Cytokinesis in plants involves the formation of unique cellular structures such as the phragmoplast and the cell plate, both of which are required to divide the cell after nuclear division. In order to isolate genes that are involved in de novo cell wall formation, we performed a large-scale, microscope-based screen for Arabidopsis mutants that severely impair cytokinesis in the embryo. We recovered 35 mutations that form abnormally enlarged cells with multiple, often polyploid nuclei and incomplete cell walls. These mutants represent seven genes, four of which have previously been implicated in phragmoplast or cell plate function. Mutations in two loci show strongly reduced transmission through the haploid gametophytic generation. Molecular cloning of both corresponding genes reveals that one is represented by hypomorphic alleles of the kinesin-5 gene RADIALLY SWOLLEN 7 (homologous to tobacco kinesin-related protein TKRP125), and that the other gene corresponds to the Arabidopsis FUSED ortholog TWO-IN-ONE (originally identified based on its function in pollen development). No mutations that completely abolish the formation of cross walls in diploid cells were found. Our results support the idea that cytokinesis in the diploid and haploid generations involve similar mechanisms.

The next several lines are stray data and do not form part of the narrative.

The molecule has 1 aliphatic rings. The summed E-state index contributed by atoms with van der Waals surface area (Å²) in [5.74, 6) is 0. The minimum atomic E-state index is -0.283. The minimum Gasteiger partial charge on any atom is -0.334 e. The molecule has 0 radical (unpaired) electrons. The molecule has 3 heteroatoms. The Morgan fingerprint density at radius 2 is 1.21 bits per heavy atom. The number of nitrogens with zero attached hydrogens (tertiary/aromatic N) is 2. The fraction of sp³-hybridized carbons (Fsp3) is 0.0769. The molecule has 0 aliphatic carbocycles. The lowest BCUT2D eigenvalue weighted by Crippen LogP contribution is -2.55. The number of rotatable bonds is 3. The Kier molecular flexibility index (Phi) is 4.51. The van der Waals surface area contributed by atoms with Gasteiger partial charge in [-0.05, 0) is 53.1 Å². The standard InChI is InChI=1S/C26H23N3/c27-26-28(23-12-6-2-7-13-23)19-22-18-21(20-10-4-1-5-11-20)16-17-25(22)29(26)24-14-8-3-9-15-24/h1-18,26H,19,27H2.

Filamentous fungi are powerful producers of hydrolytic enzymes for the deconstruction of plant cell wall polysaccharides. However, the central question of how these sugars are perceived in the context of the complex cell wall matrix remains largely elusive. To address this question in a systematic fashion we performed an extensive comparative systems analysis of how the model filamentous fungus Neurospora crassa responds to the three main cell wall polysaccharides: pectin, hemicellulose and cellulose. We found the pectic response to be largely independent of the cellulolytic one with some overlap to hemicellulose, and in its extent surprisingly high, suggesting advantages for the fungus beyond being a mere carbon source. Our approach furthermore allowed us to identify carbon source-specific adaptations, such as the induction of the unfolded protein response on cellulose, and a commonly induced set of 29 genes likely involved in carbon scouting. Moreover, by hierarchical clustering we generated a co-expression matrix useful for the discovery of new components involved in polysaccharide utilization. This is exemplified by the identification of lat-1, which we demonstrate to encode for the physiologically relevant arabinose transporter in Neurospora. The analyses presented here are an important step towards understanding fungal degradation processes of complex biomass.